>> Paul C. is surely correct in saying that pharma firms know what
>> proportion of projects end up with an approved drug, and how many
>> hours of R&D labor are typically required to get a drug to market, so
>> they can quite appropriately count the labor-time invested in the
>> failed projects as part of the total labor-time required to come up
>> with the successful drug. (I think Jerry's concern about oligopoly in
>> pharma is a separate issue.)
>> But I still don't see how SNLT for a specific increment of knowledge
>> development can be meaningfully defined. My main concern is that the
>> knowledge resources that these novel authors and these pharma
>> companies rely on are (a) absolutely essential to successful fiction
>> writing and pharma innovation, but (b) impossible to value. They are
>> impossible to value because they are not used up by being used: I
>> don't see how you can attach a value to such a resource. So any price
>> attached to these knowledge assets is entirely without material
>> grounding -- it is entirely conventional. "Fictional" values.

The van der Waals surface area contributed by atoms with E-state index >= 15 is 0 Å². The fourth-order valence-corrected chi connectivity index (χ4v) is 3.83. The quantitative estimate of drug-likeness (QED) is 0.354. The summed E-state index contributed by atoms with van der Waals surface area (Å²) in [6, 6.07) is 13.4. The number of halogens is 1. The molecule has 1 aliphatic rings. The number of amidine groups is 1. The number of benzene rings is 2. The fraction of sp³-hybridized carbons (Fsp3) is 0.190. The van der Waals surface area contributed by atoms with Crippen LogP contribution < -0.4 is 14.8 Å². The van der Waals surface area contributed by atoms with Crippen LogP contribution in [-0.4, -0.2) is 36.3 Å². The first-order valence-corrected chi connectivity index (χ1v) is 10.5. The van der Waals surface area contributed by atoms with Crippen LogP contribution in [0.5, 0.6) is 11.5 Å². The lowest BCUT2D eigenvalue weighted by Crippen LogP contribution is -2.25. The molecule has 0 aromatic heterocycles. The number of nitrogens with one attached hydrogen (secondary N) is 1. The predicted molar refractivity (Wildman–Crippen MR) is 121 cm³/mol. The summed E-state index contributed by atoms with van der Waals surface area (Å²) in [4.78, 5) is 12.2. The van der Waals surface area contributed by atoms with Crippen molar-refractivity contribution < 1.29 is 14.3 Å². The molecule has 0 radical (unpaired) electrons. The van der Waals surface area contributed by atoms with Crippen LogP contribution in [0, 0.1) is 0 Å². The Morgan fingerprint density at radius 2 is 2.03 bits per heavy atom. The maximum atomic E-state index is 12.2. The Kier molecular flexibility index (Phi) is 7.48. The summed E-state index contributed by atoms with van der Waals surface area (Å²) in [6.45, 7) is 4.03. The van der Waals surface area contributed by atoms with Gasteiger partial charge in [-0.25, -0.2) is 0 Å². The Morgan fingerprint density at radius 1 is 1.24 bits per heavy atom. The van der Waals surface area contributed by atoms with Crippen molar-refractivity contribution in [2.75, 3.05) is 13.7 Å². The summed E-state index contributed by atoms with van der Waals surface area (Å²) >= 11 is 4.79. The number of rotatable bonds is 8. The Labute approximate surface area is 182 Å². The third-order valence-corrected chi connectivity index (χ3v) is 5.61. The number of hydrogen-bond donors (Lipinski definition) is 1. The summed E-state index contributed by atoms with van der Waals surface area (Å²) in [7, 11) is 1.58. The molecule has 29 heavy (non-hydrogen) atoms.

>> Where intellectual property rights are strong, firms can value these
>> assets at their market price (e.g. license fees), but how are these
>> license fees set? In reality, license fees are set in an entirely
>> conventional way that bears no relation to SNLT. As best I can tell,
>> technology licenses are usually paid for in the form of a royalty, set
>> rather arbitrarily at around 5% of the sales price of the product for
>> which the licensed technology is being used -- in other words,
>> entirely without regard to the costs of producing this knowledge. This
>> royalty setup is sometimes accompanied by a one-time lump sum payment,
>> but the main determinant here (as best I can tell) is the effort
>> required of the licensor to effectively transfer the knowledge -- not
>> the effort (let alone SNLT) involved in creating the knowledge in the
>> first place.
>> So I am not seeing how the capitalist firm can transfer the value of
>> the assets that are required to produce such knowledge-intensive
>> commodities as novels or pharmaceuticals. The SNLT of any commodity
>> includes a fraction of the SNLT embodied in these assets. If these
>> assets cannot be priced appropriately, their value cannot transferred